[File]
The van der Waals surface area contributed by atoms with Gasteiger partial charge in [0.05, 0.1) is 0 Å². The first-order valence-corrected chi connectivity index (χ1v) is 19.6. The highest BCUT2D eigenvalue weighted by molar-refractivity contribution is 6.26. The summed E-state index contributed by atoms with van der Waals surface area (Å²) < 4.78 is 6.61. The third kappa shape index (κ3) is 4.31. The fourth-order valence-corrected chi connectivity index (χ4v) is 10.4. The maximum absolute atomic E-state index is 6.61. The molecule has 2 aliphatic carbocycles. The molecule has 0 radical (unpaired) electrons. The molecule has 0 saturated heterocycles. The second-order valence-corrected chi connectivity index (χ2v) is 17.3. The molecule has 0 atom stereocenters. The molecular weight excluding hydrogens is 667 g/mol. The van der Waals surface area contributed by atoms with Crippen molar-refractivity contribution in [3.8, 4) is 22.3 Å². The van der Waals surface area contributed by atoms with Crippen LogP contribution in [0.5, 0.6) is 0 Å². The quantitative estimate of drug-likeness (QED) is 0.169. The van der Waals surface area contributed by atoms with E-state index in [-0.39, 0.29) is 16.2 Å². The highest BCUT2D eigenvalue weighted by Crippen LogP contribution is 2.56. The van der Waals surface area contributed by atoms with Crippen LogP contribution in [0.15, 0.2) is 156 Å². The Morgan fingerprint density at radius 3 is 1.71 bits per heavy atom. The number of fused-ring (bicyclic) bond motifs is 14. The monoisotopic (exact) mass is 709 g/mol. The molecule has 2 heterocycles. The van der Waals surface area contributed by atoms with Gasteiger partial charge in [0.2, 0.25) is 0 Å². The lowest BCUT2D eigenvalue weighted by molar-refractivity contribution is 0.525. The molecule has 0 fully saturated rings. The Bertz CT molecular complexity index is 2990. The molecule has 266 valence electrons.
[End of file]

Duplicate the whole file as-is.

The van der Waals surface area contributed by atoms with Gasteiger partial charge in [0.05, 0.1) is 0 Å². The first-order valence-corrected chi connectivity index (χ1v) is 19.6. The highest BCUT2D eigenvalue weighted by molar-refractivity contribution is 6.26. The summed E-state index contributed by atoms with van der Waals surface area (Å²) < 4.78 is 6.61. The third kappa shape index (κ3) is 4.31. The fourth-order valence-corrected chi connectivity index (χ4v) is 10.4. The maximum absolute atomic E-state index is 6.61. The molecule has 2 aliphatic carbocycles. The molecule has 0 radical (unpaired) electrons. The molecule has 0 saturated heterocycles. The second-order valence-corrected chi connectivity index (χ2v) is 17.3. The molecule has 0 atom stereocenters. The molecular weight excluding hydrogens is 667 g/mol. The van der Waals surface area contributed by atoms with Crippen molar-refractivity contribution in [3.8, 4) is 22.3 Å². The van der Waals surface area contributed by atoms with Crippen LogP contribution in [0.5, 0.6) is 0 Å². The quantitative estimate of drug-likeness (QED) is 0.169. The van der Waals surface area contributed by atoms with E-state index in [-0.39, 0.29) is 16.2 Å². The highest BCUT2D eigenvalue weighted by Crippen LogP contribution is 2.56. The van der Waals surface area contributed by atoms with Crippen LogP contribution in [0.15, 0.2) is 156 Å². The Morgan fingerprint density at radius 3 is 1.71 bits per heavy atom. The number of fused-ring (bicyclic) bond motifs is 14. The monoisotopic (exact) mass is 709 g/mol. The molecule has 2 heterocycles. The van der Waals surface area contributed by atoms with Gasteiger partial charge in [0.2, 0.25) is 0 Å². The lowest BCUT2D eigenvalue weighted by molar-refractivity contribution is 0.525. The molecule has 0 fully saturated rings. The Bertz CT molecular complexity index is 2990. The molecule has 266 valence electrons.